He’s more policy wonk than politician.
But the visibility of David Walker at GOP events in Connecticut is on the upswing, with the former U.S. comptroller general under Presidents Bill Clinton and George W. Bush making cameos at gubernatorial contender Tom Foley’s soft launch and then a state party fundraising dinner within the past month-and-a-half.
Now there is chatter in Republican circles that Walker, one of the loudest critics of federal spending levels and founder of the now-shuttered fiscal policy think tank called the Comeback America Initiative, is positioning himself for a run for statewide office and would be open to joining the party’s eventual nominee for governor on the ticket as his or her running mate.
“There have been some discussions about whether or not I should consider that,” Walker told Hearst Connecticut Newspapers Monday of running for statewide office. “I have not made any judgement. As of the present time, I don’t have any plans to run.”
Walker, 62, who resides in the Black Rock section of Bridgeport in a home previously owned by Christopher Shays, expects to make a final decision on his political future in early 2014.
When Foley, the 2010 runner-up for governor, announced last month that he was once again eying the state’s top office, Walker was in attendance. Walker then gave $375 to Foley’s exploratory committee, but stopped short of making an endorsement.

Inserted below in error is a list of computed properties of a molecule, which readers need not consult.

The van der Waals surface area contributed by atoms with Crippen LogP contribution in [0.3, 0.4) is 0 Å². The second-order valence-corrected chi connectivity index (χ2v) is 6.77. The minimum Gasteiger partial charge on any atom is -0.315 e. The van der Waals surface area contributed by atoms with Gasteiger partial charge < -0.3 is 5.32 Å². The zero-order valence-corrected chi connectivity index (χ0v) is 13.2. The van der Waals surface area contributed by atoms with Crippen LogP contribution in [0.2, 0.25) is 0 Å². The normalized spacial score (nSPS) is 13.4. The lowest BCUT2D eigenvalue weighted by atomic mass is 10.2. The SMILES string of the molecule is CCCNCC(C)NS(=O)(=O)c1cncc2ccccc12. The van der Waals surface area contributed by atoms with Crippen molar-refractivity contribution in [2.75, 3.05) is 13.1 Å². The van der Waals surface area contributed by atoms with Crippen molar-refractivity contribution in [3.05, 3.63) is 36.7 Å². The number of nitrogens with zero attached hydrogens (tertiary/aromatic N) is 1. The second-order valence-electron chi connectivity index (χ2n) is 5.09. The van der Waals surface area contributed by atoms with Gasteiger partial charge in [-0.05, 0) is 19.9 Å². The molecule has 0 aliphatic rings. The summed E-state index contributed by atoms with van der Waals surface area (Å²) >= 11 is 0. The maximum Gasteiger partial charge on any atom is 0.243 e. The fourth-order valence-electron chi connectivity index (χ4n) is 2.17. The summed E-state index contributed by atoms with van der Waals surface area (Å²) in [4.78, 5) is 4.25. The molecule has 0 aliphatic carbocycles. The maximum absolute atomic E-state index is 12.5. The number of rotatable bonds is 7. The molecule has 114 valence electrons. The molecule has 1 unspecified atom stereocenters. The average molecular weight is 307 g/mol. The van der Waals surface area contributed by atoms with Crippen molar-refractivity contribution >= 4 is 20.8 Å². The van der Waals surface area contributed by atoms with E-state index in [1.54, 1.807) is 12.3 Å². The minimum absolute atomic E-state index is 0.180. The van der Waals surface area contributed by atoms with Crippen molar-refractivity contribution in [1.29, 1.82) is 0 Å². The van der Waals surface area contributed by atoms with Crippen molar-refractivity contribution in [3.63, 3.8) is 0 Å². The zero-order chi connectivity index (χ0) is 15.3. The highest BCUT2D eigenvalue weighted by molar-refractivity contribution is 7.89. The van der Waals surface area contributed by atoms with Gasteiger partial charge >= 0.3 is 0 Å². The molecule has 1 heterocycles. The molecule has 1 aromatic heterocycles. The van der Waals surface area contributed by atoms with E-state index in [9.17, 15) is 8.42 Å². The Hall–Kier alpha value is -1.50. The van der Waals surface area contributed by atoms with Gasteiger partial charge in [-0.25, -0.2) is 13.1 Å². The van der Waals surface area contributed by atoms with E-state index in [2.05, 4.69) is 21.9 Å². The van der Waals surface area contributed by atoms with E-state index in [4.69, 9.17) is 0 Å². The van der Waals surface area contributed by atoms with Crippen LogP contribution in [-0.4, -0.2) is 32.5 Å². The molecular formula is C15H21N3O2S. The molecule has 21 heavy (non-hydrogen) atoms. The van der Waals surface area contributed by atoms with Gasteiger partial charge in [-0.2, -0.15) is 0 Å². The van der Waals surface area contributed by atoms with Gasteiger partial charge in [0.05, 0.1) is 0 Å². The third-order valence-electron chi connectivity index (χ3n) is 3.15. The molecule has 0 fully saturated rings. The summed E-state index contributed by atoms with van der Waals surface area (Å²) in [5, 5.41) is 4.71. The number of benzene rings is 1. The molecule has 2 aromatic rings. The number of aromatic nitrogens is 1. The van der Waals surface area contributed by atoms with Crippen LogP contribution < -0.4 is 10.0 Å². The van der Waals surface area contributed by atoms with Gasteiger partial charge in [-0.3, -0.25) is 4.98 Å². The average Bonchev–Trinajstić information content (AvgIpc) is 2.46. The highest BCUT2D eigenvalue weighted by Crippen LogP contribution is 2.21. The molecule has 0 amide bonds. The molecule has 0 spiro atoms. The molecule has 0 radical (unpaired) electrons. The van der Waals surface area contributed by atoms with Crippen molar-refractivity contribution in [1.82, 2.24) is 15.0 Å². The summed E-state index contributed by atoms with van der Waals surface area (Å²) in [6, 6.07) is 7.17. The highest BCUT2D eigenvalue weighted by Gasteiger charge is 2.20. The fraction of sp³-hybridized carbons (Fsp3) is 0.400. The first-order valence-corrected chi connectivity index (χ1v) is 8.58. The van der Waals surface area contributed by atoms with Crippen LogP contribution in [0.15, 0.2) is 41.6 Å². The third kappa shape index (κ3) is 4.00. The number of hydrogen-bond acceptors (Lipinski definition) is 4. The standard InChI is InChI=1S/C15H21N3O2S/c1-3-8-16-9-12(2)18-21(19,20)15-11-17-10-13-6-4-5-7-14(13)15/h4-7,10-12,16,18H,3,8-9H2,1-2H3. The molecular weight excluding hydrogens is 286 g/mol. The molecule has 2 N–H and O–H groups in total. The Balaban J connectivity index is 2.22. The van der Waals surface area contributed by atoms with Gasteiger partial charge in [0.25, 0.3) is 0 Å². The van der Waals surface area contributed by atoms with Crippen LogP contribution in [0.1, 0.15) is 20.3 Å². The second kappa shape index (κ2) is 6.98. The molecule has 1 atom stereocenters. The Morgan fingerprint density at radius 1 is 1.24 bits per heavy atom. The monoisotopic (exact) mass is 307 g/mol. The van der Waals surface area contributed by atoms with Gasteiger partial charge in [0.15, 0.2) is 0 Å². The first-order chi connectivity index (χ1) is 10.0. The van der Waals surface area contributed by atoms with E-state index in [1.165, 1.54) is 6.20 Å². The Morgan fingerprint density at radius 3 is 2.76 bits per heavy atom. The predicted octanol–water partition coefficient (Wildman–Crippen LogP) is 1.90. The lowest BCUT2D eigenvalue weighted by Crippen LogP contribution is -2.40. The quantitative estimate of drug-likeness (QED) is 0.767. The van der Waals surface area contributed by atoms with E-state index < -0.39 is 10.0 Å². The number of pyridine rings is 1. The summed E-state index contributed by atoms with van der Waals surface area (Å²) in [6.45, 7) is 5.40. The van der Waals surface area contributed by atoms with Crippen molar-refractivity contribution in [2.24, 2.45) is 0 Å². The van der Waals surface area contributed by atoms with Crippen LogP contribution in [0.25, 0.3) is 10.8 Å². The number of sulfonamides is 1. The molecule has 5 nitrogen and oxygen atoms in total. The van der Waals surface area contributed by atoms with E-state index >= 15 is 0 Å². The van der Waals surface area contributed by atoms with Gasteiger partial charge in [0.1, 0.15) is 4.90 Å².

“I think there are other qualified people who are running,” he said.
In September, Walker turned out the lights at the Comeback America Initiative with the release of its final report. He cited a long-standing commitment to spend more time with his family.
Did the comeback fall short? Some contend it has. Walker bristled at the premise that his comeback went out with a whimper.
Asked to handicap the 2014 race for governor, Walker told Hearst that Republicans have their work cut out for them.
“Connecticut is a deep blue state,” he said. “I think there’s an opportunity for the Republicans to win with the right candidate and the right campaign. At the same time, you can’t take Governor Malloy lightly. It’s going to be difficult but not impossible to win.”